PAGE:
The City of Chicago has entered into a federally monitored consent decree to overhaul the training and practices of the Chicago Police Department. Civil libertarians say it is long overdue, but others say it is unnecessary and could make it tougher for the police to do their job. What’s your view?
Justin Kreindler: In a 2016 poll, the Chicago Tribune found that only about a third of Chicagoans trust our police. If our neighbors do not trust police, then they are less likely to call them for help and less likely to help the police. My number one priority as Alderman will be to advocate for change in how the Chicago Police Department interacts with the public, how they speak to suspects, and how they approach every human interaction on a daily basis. I will fiercely advocate for any and every measure that will help restore the trust in our police and ensure that there is real accountability for any police misconduct. Chicago must go beyond the Consent Decree and pilot at least 6 different nonviolent programs for police, looking to other cities that utilize nonviolent tactics and get much better results that we do which is why I also support CPAC. There is no one specific crime that could be prevented by relaying on nonviolent policing. However, the the benefits of building long term positive relationships with people in our community cannot be overstated.
What should Chicago do to reduce the number of illegal guns?
Justin Kreindler: I do not have any solutions to offer that haven’t already been tried to reduce the number of guns used for dangerous or criminal activity. We need to focus our attention and our city budget on the people who are at risk of shooting and being shot. Chicago’s budget showers money on police while comparatively little is spent on early child education, after school programs, mentoring initiatives, job skills training for gang-involved or formerly incarcerated youth, or any other kind of investment in the lives of young people (outside of the CPS budget). We must offer alternate pathways for young people in Chicago. That is our best bet to decrease the use of guns on Chicago’s streets.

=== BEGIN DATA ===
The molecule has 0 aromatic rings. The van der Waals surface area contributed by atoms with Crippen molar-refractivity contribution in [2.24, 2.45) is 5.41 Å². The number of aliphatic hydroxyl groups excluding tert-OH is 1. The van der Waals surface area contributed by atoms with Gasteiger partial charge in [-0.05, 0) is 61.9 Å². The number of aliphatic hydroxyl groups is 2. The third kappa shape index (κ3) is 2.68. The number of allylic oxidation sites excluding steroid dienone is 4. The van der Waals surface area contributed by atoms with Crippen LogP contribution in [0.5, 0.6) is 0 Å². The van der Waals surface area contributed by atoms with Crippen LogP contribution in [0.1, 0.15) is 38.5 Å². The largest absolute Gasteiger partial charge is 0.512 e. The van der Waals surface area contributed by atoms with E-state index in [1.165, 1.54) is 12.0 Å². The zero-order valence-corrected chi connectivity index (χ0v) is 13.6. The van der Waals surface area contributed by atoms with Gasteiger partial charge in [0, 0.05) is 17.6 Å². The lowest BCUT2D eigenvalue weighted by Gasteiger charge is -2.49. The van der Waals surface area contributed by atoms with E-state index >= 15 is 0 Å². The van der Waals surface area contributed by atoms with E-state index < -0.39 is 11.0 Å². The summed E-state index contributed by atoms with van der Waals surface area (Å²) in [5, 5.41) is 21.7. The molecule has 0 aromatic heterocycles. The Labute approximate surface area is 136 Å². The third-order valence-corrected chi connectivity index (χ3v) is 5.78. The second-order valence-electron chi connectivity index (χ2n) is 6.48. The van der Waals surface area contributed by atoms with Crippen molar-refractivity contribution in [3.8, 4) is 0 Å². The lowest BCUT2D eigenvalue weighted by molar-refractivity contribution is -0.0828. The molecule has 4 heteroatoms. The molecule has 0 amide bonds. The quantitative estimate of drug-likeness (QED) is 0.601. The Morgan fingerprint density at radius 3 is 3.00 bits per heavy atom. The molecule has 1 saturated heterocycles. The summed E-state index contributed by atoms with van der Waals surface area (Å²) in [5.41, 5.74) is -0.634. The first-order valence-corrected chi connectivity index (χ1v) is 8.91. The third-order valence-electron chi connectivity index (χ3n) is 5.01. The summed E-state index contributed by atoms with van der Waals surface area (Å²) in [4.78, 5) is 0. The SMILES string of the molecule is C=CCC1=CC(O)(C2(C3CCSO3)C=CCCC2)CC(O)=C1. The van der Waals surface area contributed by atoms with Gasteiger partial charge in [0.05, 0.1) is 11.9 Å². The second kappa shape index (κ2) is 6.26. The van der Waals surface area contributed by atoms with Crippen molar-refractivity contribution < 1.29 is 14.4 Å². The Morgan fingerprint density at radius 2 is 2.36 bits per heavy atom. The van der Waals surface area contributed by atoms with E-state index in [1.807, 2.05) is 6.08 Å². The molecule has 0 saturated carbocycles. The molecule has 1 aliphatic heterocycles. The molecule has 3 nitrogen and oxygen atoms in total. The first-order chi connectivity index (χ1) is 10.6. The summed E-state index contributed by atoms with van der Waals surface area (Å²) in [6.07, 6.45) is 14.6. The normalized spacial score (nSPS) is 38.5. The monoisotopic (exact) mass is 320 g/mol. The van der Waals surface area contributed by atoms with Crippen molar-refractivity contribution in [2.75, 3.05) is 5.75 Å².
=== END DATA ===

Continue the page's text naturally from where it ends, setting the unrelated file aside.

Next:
What is the appropriate role of charter schools within the Chicago Public Schools system?
Justin Kreindler: First, I support a moratorium on awarding any new charters. It is time for Chicago to revisit the way Charter Schools operate. In some parts of the city Charters schools have so effectively syphoned off students from the neighborhood school that, for all intents and purposes, those charters have become the neighborhood schools. I would propose a system by which after a certain period of academic, and social and emotional success, a charter school then becomes the official neighborhood school and becomes part of CPS. In these schools, all staff would be asked to stay and teachers would join CTU. Certainly, there are logistical challenges related to charter operator management fees and the ownership or leasing of buildings. But if our goal is to ensure that each of our children get a terrific education to prepare them to be civically engaged, mindful, inclusive, and prepared to live a healthy life, then we should be able to find a way to figure out these challenges for our children.
Should the Chicago Board of Education be solely appointed by the mayor, as is now the case? Or should Chicago switch to an elected school board or some hybrid?